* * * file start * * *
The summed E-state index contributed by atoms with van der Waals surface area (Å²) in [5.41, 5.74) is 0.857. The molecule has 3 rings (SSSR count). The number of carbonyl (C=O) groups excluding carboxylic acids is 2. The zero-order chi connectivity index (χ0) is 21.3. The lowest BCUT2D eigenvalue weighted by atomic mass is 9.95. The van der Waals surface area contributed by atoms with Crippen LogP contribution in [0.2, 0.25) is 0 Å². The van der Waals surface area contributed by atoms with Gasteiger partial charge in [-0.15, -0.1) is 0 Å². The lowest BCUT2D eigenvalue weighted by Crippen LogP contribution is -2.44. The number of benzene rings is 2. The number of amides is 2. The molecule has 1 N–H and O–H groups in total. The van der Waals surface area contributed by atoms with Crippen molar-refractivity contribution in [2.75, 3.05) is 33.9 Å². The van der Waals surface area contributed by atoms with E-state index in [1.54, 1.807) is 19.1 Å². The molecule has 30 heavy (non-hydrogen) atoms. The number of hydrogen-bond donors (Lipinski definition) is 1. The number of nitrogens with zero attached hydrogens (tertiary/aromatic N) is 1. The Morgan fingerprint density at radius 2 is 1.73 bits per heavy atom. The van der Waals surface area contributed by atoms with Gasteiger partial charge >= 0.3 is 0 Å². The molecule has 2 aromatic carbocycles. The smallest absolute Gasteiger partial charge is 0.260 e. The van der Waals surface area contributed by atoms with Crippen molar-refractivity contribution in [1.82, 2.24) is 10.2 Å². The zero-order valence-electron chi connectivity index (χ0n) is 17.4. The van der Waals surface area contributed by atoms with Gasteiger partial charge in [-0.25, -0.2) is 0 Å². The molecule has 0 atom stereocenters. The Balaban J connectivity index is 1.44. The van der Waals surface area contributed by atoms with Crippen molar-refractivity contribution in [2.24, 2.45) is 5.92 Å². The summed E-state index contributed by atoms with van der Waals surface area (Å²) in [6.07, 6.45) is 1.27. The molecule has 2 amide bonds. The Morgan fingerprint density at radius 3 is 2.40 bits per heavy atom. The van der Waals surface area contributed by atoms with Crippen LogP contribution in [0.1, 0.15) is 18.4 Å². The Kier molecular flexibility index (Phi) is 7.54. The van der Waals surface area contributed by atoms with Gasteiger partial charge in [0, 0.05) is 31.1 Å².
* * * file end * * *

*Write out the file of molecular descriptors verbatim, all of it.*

The summed E-state index contributed by atoms with van der Waals surface area (Å²) in [5.41, 5.74) is 0.857. The molecule has 3 rings (SSSR count). The number of carbonyl (C=O) groups excluding carboxylic acids is 2. The zero-order chi connectivity index (χ0) is 21.3. The lowest BCUT2D eigenvalue weighted by atomic mass is 9.95. The van der Waals surface area contributed by atoms with Crippen LogP contribution in [0.2, 0.25) is 0 Å². The van der Waals surface area contributed by atoms with Gasteiger partial charge in [-0.15, -0.1) is 0 Å². The lowest BCUT2D eigenvalue weighted by Crippen LogP contribution is -2.44. The number of benzene rings is 2. The number of amides is 2. The molecule has 1 N–H and O–H groups in total. The van der Waals surface area contributed by atoms with Crippen molar-refractivity contribution in [2.75, 3.05) is 33.9 Å². The van der Waals surface area contributed by atoms with E-state index in [1.54, 1.807) is 19.1 Å². The molecule has 30 heavy (non-hydrogen) atoms. The number of hydrogen-bond donors (Lipinski definition) is 1. The number of nitrogens with zero attached hydrogens (tertiary/aromatic N) is 1. The Morgan fingerprint density at radius 2 is 1.73 bits per heavy atom. The van der Waals surface area contributed by atoms with Gasteiger partial charge >= 0.3 is 0 Å². The molecule has 2 aromatic carbocycles. The smallest absolute Gasteiger partial charge is 0.260 e. The van der Waals surface area contributed by atoms with Crippen molar-refractivity contribution in [1.82, 2.24) is 10.2 Å². The zero-order valence-electron chi connectivity index (χ0n) is 17.4. The van der Waals surface area contributed by atoms with Gasteiger partial charge in [-0.25, -0.2) is 0 Å². The molecule has 0 atom stereocenters. The Balaban J connectivity index is 1.44. The van der Waals surface area contributed by atoms with Crippen molar-refractivity contribution in [2.24, 2.45) is 5.92 Å². The summed E-state index contributed by atoms with van der Waals surface area (Å²) in [6.07, 6.45) is 1.27. The molecule has 2 amide bonds. The Morgan fingerprint density at radius 3 is 2.40 bits per heavy atom. The van der Waals surface area contributed by atoms with Crippen LogP contribution in [0.1, 0.15) is 18.4 Å². The Kier molecular flexibility index (Phi) is 7.54. The van der Waals surface area contributed by atoms with Gasteiger partial charge in [0, 0.05) is 31.1 Å².